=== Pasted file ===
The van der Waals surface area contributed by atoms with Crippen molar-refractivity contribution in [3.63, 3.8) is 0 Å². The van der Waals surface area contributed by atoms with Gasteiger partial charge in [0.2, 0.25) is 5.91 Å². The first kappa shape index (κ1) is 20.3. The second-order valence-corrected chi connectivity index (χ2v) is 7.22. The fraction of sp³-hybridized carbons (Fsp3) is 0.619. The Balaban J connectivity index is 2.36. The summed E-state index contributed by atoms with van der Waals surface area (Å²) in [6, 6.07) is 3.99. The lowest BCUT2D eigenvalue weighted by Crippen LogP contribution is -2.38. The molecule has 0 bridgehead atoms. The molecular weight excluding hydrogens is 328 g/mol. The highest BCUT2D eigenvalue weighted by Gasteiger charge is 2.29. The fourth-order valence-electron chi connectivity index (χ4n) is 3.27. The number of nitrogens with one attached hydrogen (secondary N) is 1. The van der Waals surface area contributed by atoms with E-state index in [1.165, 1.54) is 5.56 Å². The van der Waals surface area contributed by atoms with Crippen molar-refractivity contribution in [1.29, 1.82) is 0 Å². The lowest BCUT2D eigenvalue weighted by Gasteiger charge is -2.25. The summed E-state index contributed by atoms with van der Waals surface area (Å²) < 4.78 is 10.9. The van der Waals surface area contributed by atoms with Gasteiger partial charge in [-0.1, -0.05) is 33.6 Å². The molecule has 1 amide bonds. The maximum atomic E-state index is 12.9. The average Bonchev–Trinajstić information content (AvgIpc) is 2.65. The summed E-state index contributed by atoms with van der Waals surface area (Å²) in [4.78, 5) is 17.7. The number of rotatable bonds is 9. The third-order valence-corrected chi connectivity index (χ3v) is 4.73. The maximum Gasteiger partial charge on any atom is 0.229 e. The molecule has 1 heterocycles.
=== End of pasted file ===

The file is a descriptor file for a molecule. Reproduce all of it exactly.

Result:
The van der Waals surface area contributed by atoms with Crippen molar-refractivity contribution in [3.63, 3.8) is 0 Å². The van der Waals surface area contributed by atoms with Gasteiger partial charge in [0.2, 0.25) is 5.91 Å². The first kappa shape index (κ1) is 20.3. The second-order valence-corrected chi connectivity index (χ2v) is 7.22. The fraction of sp³-hybridized carbons (Fsp3) is 0.619. The Balaban J connectivity index is 2.36. The summed E-state index contributed by atoms with van der Waals surface area (Å²) in [6, 6.07) is 3.99. The lowest BCUT2D eigenvalue weighted by Crippen LogP contribution is -2.38. The molecule has 0 bridgehead atoms. The molecular weight excluding hydrogens is 328 g/mol. The highest BCUT2D eigenvalue weighted by Gasteiger charge is 2.29. The fourth-order valence-electron chi connectivity index (χ4n) is 3.27. The number of nitrogens with one attached hydrogen (secondary N) is 1. The van der Waals surface area contributed by atoms with E-state index in [1.165, 1.54) is 5.56 Å². The van der Waals surface area contributed by atoms with Crippen molar-refractivity contribution in [1.29, 1.82) is 0 Å². The lowest BCUT2D eigenvalue weighted by Gasteiger charge is -2.25. The summed E-state index contributed by atoms with van der Waals surface area (Å²) < 4.78 is 10.9. The van der Waals surface area contributed by atoms with Gasteiger partial charge in [-0.1, -0.05) is 33.6 Å². The molecule has 1 amide bonds. The maximum atomic E-state index is 12.9. The average Bonchev–Trinajstić information content (AvgIpc) is 2.65. The summed E-state index contributed by atoms with van der Waals surface area (Å²) in [4.78, 5) is 17.7. The number of rotatable bonds is 9. The third-order valence-corrected chi connectivity index (χ3v) is 4.73. The maximum Gasteiger partial charge on any atom is 0.229 e. The molecule has 1 heterocycles.